April 25th Anzac day.
The Black Sorrows. Band mentioned.
Otto Yindi aboriginal band to listen to.
‘Poor fellow my country’ Australian book.
‘Cloud Street ‘ by Tim Winton.
‘the tyranny of distance’
‘Pricilla queen of the desert’. Movie Good one to see.
Reminds people of the distances in Australia.
Seems to be focused more on the eastern coast. New south wales, & Victoria.
In reality that’s where a lot of people will be going for travel.
Melbourne is said to be the 2nd largest Greek city in the world after Athens.
Melbournians look down on all other states and their capitals.
West Australian’s state – “The wise men from the east” to describe people from Sydney & Melbourne.
Western Australia is the only financially independent state.
Me. When was this written? (2016 , so still reasonably in date)
Driving in the outback.
Some good tips. Yet the advice should really be -ask a local, or the local police in the area. To get advice for the region.
It says have good road maps, yes. Agreed.
But it also says you should carry spare parts and know how to fit them.
And that you need a decent mid to late size 4wd.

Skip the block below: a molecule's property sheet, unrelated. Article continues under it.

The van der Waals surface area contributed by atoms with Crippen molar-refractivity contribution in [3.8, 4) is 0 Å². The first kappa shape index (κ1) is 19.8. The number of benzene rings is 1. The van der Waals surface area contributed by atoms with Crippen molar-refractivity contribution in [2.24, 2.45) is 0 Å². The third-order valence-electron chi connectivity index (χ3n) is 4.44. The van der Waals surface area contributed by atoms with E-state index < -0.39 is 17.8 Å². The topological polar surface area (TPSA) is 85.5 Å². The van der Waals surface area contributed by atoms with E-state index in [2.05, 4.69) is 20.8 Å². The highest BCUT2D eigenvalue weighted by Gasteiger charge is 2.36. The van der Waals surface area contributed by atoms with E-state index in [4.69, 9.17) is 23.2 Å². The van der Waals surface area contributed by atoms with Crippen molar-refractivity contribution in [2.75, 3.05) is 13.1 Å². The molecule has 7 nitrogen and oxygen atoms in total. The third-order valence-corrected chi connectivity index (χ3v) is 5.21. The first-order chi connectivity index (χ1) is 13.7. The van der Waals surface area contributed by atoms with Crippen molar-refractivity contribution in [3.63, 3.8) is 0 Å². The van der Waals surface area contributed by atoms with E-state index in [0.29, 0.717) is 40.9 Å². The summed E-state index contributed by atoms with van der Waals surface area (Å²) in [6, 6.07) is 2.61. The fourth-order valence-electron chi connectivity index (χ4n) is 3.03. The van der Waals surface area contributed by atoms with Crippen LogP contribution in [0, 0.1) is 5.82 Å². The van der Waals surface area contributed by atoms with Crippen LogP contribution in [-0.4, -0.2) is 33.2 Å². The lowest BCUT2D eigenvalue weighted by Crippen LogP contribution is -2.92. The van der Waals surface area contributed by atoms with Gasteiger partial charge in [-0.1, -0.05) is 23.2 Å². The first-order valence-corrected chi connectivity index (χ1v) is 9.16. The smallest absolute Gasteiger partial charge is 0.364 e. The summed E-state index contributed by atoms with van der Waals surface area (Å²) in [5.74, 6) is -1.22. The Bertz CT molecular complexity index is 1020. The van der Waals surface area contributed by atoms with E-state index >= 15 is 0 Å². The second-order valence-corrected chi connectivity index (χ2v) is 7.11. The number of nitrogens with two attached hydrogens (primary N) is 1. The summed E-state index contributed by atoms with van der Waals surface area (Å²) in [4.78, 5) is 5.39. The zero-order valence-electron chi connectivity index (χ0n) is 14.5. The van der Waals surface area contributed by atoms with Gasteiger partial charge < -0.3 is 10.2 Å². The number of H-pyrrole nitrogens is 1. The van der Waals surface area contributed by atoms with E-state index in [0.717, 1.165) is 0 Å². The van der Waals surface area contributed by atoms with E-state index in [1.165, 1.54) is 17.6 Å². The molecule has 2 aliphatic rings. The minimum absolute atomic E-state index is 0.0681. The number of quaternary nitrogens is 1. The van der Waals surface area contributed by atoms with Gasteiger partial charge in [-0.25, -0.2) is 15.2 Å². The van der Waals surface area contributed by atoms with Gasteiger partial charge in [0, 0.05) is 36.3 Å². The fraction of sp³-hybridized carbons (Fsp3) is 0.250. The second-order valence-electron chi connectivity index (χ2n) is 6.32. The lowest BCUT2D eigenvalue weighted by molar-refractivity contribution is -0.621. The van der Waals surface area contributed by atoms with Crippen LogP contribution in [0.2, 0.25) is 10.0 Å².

Me. That’s not true. You don’t need that. The only Spares you need are 2 spare tires and know how to fit those tires. You don’t need a 4wd, 2 wheel drive is fine unless you actually going to be driving in the desert.
You don’t have to be mechanic level skill to do such a trip. It would be better sure, but this book makes it sound difficult and will out people off from driving in the outback.
I would also say at 4pm. Where ever you are stop.
Drinking water yes, and food. Good tip.
Says, the sun is more dangerous than the creatures in Australia. 100% true.
On spiders the funnel web, most Australians have never seen one.
Go only where you see locals go. Good advice.
Rips currents that carry you out to sea. Doesn’t really explain what they are though.
Contains business attitudes as well.
That’s pretty impressive. Wasn’t expecting it to go that deep.
Australia produces almost all of the world’s opals.
Me. What he says about the Ugg boot is not true. He says the rights to the iconic Ugg boot is owned by an American manufacturer.
‘Ugg’ was the general term used for those types of boots. Actually deriving from the fact that the boots were ugly but comfortably, and became known as Ugg boots.
The American guy came along and decided to make a brand out of it. He doesn’t have the rights for it. (yes internationally as a brand name) but within Australia as it’s like saying that a company called itself ‘sedan’ and now no other car manufacturer in the world can use the word sedan. It’s just not true.